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Synopsis

Myths and Legends of China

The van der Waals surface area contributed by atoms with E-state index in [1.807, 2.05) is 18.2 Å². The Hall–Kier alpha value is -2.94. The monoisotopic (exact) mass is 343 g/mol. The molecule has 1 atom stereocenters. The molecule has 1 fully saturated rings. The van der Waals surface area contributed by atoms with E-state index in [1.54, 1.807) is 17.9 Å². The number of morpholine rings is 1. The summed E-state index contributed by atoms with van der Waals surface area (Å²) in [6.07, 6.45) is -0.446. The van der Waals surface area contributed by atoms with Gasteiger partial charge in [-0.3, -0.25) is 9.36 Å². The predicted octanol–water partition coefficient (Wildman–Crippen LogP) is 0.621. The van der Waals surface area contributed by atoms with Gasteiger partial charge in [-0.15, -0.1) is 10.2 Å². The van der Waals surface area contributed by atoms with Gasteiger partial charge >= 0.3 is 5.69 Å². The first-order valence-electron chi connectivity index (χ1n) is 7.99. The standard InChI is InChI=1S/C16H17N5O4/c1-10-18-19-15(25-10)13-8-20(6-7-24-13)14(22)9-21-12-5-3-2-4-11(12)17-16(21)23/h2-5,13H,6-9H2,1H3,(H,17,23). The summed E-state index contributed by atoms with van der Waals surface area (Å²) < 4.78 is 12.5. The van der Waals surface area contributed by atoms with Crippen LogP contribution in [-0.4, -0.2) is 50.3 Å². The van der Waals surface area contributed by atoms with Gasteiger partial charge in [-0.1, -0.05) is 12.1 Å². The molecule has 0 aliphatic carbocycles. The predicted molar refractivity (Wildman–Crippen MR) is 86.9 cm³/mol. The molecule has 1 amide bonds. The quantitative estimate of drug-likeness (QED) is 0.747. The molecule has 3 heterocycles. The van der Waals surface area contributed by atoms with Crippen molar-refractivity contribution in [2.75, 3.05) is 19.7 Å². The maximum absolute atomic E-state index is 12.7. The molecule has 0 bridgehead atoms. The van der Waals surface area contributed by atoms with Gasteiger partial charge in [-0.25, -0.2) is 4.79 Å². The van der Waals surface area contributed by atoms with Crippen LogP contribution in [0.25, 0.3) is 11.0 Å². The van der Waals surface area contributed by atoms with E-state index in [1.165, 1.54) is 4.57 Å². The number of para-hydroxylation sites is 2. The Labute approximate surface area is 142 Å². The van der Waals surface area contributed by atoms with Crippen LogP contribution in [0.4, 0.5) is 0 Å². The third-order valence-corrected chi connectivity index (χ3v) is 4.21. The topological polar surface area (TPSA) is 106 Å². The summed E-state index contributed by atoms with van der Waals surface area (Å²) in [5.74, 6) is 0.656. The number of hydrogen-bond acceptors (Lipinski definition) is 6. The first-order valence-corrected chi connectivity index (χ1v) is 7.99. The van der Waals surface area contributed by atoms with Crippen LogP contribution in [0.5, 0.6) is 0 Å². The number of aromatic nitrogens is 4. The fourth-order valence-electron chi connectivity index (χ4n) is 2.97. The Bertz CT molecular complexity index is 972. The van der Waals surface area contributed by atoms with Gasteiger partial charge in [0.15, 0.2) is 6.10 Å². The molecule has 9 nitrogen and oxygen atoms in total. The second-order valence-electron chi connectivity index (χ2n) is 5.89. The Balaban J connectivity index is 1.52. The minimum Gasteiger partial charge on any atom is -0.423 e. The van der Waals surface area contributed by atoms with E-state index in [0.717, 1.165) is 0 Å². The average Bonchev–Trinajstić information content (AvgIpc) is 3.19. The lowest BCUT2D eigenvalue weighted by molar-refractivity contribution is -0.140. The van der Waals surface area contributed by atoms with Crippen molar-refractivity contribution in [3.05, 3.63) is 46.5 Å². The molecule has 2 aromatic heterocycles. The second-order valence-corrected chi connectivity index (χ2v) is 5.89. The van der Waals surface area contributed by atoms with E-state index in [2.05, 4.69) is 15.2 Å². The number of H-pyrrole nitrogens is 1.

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Ts’ao Kuo-chiu was connected with the imperial family of the Sungs, and is shown with the tablet of admission to Court in his hand. He became one of the Eight Immortals because the other seven, who occupied seven of the eight grottos of the Upper Spheres, wished to see the eighth inhabited, and nominated him because “his disposition resembled that of a genie.” The legend relates that the Empress Ts’ao, wife of the Emperor Jên Tsung (A.D. 1023–64), had two younger brothers. The elder of the two, Ching-hsiu, did not concern himself with the affairs of State; the younger, Ching-chih, was notorious for his misbehaviour. In spite of all warnings he refused to reform, and being at last guilty of homicide was condemned to death. His brother, ashamed at what had occurred, went and hid in the mountains, where he clothed his head and body with wild plants, resolved to lead the life of a hermit. One day Han Chung-li and Lü Tung-pin found him in his retreat, and asked him what he was doing. “I am engaged in studying the Way,” he replied. “What way, and where is it?” they asked. He pointed to the sky. “Where is the sky?” they went on. He pointed to his heart. The two visitors smiled and said: “The heart is the sky, and the sky is the Way; you understand the origin of things.” They then gave him a recipe for perfection, to enable him to take his place among the Perfect Ones. In a few days only he had reached this much-sought-after condition.

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